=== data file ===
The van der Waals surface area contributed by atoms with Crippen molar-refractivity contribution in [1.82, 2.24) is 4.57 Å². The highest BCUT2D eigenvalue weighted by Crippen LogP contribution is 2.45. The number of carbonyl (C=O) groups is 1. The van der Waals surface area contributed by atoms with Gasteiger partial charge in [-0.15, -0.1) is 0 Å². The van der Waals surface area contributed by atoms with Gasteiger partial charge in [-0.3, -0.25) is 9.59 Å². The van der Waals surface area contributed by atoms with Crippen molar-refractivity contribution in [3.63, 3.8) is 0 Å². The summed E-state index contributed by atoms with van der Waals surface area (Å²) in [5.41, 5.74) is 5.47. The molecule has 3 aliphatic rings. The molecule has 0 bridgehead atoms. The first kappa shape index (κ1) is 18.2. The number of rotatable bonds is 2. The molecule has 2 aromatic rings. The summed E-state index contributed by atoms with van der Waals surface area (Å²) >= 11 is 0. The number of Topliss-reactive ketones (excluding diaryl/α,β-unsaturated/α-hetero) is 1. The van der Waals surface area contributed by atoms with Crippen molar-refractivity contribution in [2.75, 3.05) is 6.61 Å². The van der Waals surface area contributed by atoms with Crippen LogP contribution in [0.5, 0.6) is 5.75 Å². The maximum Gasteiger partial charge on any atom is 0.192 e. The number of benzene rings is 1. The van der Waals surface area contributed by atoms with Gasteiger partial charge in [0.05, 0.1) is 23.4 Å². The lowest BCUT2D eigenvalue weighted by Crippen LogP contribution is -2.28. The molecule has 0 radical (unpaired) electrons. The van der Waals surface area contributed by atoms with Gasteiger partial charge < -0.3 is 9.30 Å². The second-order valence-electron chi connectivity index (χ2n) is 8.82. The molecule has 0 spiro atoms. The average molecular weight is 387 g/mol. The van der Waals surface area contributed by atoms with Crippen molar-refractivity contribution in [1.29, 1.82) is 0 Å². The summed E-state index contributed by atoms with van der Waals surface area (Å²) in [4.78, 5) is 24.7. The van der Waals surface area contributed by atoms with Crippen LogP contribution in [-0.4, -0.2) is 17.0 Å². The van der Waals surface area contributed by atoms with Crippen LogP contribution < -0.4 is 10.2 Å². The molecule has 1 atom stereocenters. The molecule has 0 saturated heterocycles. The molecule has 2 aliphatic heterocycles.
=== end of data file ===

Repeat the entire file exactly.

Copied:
The van der Waals surface area contributed by atoms with Crippen molar-refractivity contribution in [1.82, 2.24) is 4.57 Å². The highest BCUT2D eigenvalue weighted by Crippen LogP contribution is 2.45. The number of carbonyl (C=O) groups is 1. The van der Waals surface area contributed by atoms with Gasteiger partial charge in [-0.15, -0.1) is 0 Å². The van der Waals surface area contributed by atoms with Gasteiger partial charge in [-0.3, -0.25) is 9.59 Å². The van der Waals surface area contributed by atoms with Crippen molar-refractivity contribution in [3.63, 3.8) is 0 Å². The summed E-state index contributed by atoms with van der Waals surface area (Å²) in [5.41, 5.74) is 5.47. The molecule has 3 aliphatic rings. The molecule has 0 bridgehead atoms. The first kappa shape index (κ1) is 18.2. The number of rotatable bonds is 2. The molecule has 2 aromatic rings. The summed E-state index contributed by atoms with van der Waals surface area (Å²) >= 11 is 0. The number of Topliss-reactive ketones (excluding diaryl/α,β-unsaturated/α-hetero) is 1. The van der Waals surface area contributed by atoms with Crippen molar-refractivity contribution in [2.75, 3.05) is 6.61 Å². The van der Waals surface area contributed by atoms with Crippen LogP contribution in [0.5, 0.6) is 5.75 Å². The maximum Gasteiger partial charge on any atom is 0.192 e. The number of benzene rings is 1. The van der Waals surface area contributed by atoms with Gasteiger partial charge in [0.05, 0.1) is 23.4 Å². The lowest BCUT2D eigenvalue weighted by Crippen LogP contribution is -2.28. The molecule has 0 radical (unpaired) electrons. The van der Waals surface area contributed by atoms with Gasteiger partial charge < -0.3 is 9.30 Å². The second-order valence-electron chi connectivity index (χ2n) is 8.82. The molecule has 0 spiro atoms. The average molecular weight is 387 g/mol. The van der Waals surface area contributed by atoms with Crippen molar-refractivity contribution in [1.29, 1.82) is 0 Å². The summed E-state index contributed by atoms with van der Waals surface area (Å²) in [4.78, 5) is 24.7. The van der Waals surface area contributed by atoms with Crippen LogP contribution in [-0.4, -0.2) is 17.0 Å². The van der Waals surface area contributed by atoms with Crippen LogP contribution < -0.4 is 10.2 Å². The molecule has 1 atom stereocenters. The molecule has 0 saturated heterocycles. The molecule has 2 aliphatic heterocycles.